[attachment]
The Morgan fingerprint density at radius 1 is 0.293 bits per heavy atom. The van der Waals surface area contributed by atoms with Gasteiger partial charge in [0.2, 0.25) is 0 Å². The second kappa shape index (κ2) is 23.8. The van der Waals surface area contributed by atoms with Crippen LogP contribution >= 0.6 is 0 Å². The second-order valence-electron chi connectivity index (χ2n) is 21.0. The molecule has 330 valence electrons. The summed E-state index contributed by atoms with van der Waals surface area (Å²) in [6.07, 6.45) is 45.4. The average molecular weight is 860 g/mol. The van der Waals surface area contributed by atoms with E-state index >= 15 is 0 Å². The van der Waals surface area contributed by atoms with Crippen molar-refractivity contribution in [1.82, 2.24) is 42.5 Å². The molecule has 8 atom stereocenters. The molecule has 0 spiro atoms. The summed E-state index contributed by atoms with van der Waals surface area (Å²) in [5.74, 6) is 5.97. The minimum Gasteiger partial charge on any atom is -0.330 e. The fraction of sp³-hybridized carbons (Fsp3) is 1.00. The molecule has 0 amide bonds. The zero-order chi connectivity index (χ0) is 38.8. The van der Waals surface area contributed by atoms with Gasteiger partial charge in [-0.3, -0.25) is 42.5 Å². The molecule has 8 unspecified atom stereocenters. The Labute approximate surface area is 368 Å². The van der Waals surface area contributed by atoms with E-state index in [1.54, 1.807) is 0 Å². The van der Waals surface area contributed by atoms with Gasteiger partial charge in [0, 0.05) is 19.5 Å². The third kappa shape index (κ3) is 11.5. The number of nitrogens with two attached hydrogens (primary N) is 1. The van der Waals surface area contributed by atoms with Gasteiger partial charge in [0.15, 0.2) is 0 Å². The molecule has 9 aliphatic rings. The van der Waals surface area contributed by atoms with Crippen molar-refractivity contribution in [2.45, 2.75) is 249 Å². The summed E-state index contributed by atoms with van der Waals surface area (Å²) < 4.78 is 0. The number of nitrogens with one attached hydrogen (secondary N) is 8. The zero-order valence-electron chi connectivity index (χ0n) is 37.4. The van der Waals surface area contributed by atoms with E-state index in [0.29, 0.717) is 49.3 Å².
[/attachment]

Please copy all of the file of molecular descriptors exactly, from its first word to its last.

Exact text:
The Morgan fingerprint density at radius 1 is 0.293 bits per heavy atom. The van der Waals surface area contributed by atoms with Gasteiger partial charge in [0.2, 0.25) is 0 Å². The second kappa shape index (κ2) is 23.8. The van der Waals surface area contributed by atoms with Crippen LogP contribution >= 0.6 is 0 Å². The second-order valence-electron chi connectivity index (χ2n) is 21.0. The molecule has 330 valence electrons. The summed E-state index contributed by atoms with van der Waals surface area (Å²) in [6.07, 6.45) is 45.4. The average molecular weight is 860 g/mol. The van der Waals surface area contributed by atoms with E-state index >= 15 is 0 Å². The van der Waals surface area contributed by atoms with Crippen molar-refractivity contribution in [1.82, 2.24) is 42.5 Å². The molecule has 8 atom stereocenters. The molecule has 0 spiro atoms. The summed E-state index contributed by atoms with van der Waals surface area (Å²) in [5.74, 6) is 5.97. The minimum Gasteiger partial charge on any atom is -0.330 e. The fraction of sp³-hybridized carbons (Fsp3) is 1.00. The molecule has 0 amide bonds. The zero-order chi connectivity index (χ0) is 38.8. The van der Waals surface area contributed by atoms with Gasteiger partial charge in [-0.3, -0.25) is 42.5 Å². The molecule has 8 unspecified atom stereocenters. The Labute approximate surface area is 368 Å². The van der Waals surface area contributed by atoms with E-state index in [1.54, 1.807) is 0 Å². The van der Waals surface area contributed by atoms with Gasteiger partial charge in [0, 0.05) is 19.5 Å². The third kappa shape index (κ3) is 11.5. The number of nitrogens with two attached hydrogens (primary N) is 1. The van der Waals surface area contributed by atoms with Gasteiger partial charge in [0.15, 0.2) is 0 Å². The molecule has 9 aliphatic rings. The van der Waals surface area contributed by atoms with Crippen molar-refractivity contribution in [2.45, 2.75) is 249 Å². The summed E-state index contributed by atoms with van der Waals surface area (Å²) < 4.78 is 0. The number of nitrogens with one attached hydrogen (secondary N) is 8. The zero-order valence-electron chi connectivity index (χ0n) is 37.4. The van der Waals surface area contributed by atoms with E-state index in [0.29, 0.717) is 49.3 Å².